There have never been more over-the-counter antihistamine options.

You may be able to find relief with 10 milligrams of cetirizine (Zyrtec) once a day.

If those don’t work, ask your doctor for a prescription antihistamine such as fexofanadine (Allegra, but also available as a generic) or levocetirizine dihydrochloride (Xyzal).

7. Try the sprays

If nasal washes and antihistamines don’t work for you, up the ante with a prescription steroid spray like Flonase, but you can skip decongestants; Dr. Kao says they don’t work for allergies and may worsen your congestion after several days of use.

Read more: 25 Ways to Allergy-Proof Your Home

Dust mites

Dust mites thrive in homes that are warmer than 70 degrees and have a humidity above 50 percent. Here’s how to beat them.

8. Cool (and dry) it Keeping your home temp in the mid to low 60s and the humidity between 40% and 45% should send them packing.

Buy a home hygrometer ($10; amazon.com) to measure humidity levels.

9. Use barriers

To fight dust mites, look for mattress and pillow encasements at stores like Target, as well as online retailers like AllergyBuyersClub.com; costs range from $50 to $150 for bedding made from organic cotton.

10. Boil your bedding

Not literally, but you should wash your sheets and pillowcases weekly in water that’s at least 140 degrees; a study in the Annals of Allergy, Asthma and Immunology found that this temperature wiped out all dust mites.

11. Outsource housekeeping

This won’t take much arm-twisting, will it?

Vacuuming and sweeping stir up dust mites and their droppings, which can take more than two hours to settle.

If you can’t hire someone else to clean your house while you’re away, invest in a vacuum cleaner with a high-efficiency particulate air (HEPA) filter, like the Eureka Boss SmartVac ($150; target.com)—and wear a trusty filter mask.

Read more: 11 Unexpected Spring Allergy Triggers

12. Try acupuncture

At least one study and lots of anecdotal evidence suggest it can help.

“I’ve seen amazing results in my allergic patients,” says Roberta Lee, MD, vice chair of the Department of Integrative Medicine at the Beth Israel Medical Center, in New York City.

She thinks acupuncture may decrease stress hormones, which can reduce inflammation. A session usually costs $100 to $150; ask your insurance company if some or all of that is covered.

13. Indoor mold

Mold thrives in warmer, more humid weather. Don’t assume it’s not there just because you can’t see it: Mold can hide under carpets, in walls, or anywhere. Here’s how to beat it.

14. Bleach it

A 5% bleach solution and a rag or sponge can zap small mold problems.

If you’ve got a very large moldy area (more than 10 square feet), consider hiring a mold-cleanup crew. Find one at the Indoor Air Quality Association.

15. Dry up rooms

Put an exhaust fan in bathrooms and laundry rooms, and a dehumidifier in unfinished basements.

Read more: A Sleep Meditation for a Restful Night

16. Get HEPA

Filters, that is. Ideally, you want a central air-conditioning system with a HEPA filter attached.

If you don’t have central air, try free-standing air cleaners in key rooms such as the bedroom.

Change the filters at least every three months and have your heating and air-conditioning units inspected (and cleaned, if necessary) every six.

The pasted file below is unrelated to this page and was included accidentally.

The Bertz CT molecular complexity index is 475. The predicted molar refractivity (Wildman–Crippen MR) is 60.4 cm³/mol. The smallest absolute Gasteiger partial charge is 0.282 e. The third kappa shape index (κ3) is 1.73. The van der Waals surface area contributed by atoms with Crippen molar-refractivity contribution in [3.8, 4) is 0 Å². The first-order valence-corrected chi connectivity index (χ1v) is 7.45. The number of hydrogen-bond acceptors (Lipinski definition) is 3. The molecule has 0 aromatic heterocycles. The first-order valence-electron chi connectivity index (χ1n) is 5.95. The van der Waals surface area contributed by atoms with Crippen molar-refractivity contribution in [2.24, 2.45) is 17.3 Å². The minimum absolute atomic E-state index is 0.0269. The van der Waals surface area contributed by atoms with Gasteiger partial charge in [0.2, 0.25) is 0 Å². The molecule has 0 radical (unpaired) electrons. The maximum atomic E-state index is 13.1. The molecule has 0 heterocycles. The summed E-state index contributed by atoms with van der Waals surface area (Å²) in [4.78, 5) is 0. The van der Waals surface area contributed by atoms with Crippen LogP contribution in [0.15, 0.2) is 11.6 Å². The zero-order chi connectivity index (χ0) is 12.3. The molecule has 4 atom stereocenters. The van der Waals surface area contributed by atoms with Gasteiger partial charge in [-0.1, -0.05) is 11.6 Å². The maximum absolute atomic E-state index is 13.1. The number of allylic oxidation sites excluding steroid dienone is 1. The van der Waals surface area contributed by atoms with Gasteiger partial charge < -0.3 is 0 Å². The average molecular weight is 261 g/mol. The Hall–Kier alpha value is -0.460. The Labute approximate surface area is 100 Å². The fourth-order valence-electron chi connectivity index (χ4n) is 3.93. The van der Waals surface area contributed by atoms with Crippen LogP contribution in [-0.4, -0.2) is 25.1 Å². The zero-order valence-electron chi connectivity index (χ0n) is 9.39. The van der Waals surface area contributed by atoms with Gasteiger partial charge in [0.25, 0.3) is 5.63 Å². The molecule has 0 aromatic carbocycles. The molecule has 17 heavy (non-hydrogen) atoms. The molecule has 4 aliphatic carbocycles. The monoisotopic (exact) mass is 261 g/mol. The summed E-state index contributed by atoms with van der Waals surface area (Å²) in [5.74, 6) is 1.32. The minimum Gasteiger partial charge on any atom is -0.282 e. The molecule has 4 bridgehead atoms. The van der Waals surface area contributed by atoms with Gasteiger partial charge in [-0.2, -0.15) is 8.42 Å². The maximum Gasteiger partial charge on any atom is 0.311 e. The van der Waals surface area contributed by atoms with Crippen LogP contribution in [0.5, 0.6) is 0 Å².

Pet dander

If you’re set off by pets, you may be allergic to proteins found in the animal’s saliva, dander (dead skin flakes), and urine. And all furry pets carry these proteins; studies suggest hypoallergenic cats and dogs can cause just as many symptoms as the regular kind. Here are better steps you can take if you can’t bear to part with Rover or Frisky.

17. Ban him from the bedroom

Just keeping pets out (or better yet, away from your upstairs entirely) can help relieve your symptoms.

18. Cut the rug

Consider replacing wall-to-wall carpeting with hardwood floors, tile, or linoleum, which won’t trap dander.

19. Get him groomed

Your pet that is. Ask your nonallergic partner or child to comb him every day, preferably outside, with a comb dipped in distilled water, which traps dander.

And a weekly bath (more often will dry his skin, making the dander problem worse) is a must.

20. Get shot

Immunotherapy has about an 85% effectiveness rate in decreasing allergic symptoms, including those triggered by animal proteins.

You get one to two weekly shots to expose you to very small doses of the allergen, and the dose is gradually increased over about six months.

You’ll need maintenance shots about once a month for three to five years.

Read more: 10 Ways to Soothe a Sore Throat

Could it be something else?

Do you have a runny, stuffy nose that just won’t quit? If dust-proofing your house and taking antihistamines don’t make you feel better, you may have a condition called chronic nonallergic rhinitis, a swelling of your nasal lining and passages that leaves you congested and drippy.

“Unlike your usual allergies, you don’t have an itchy nose, eyes, or throat, and you don’t respond to allergy medications,” explains Dr. Bassett.

Try eliminating irritants like strong odors (think perfume or household cleaners). Saline nasal sprays and rinses often bring relief, but if they don’t work, ask your doctor for a steroid nasal spray.

This article originally appeared on Health.com.

TIME medicine

10 Ways to Soothe a Sore Throat

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Your newest excuse to eat marshmallows

A sore throat can be the first sign of a cold, a side effect of strained vocal cords, or an indication of something more serious (like strep throat).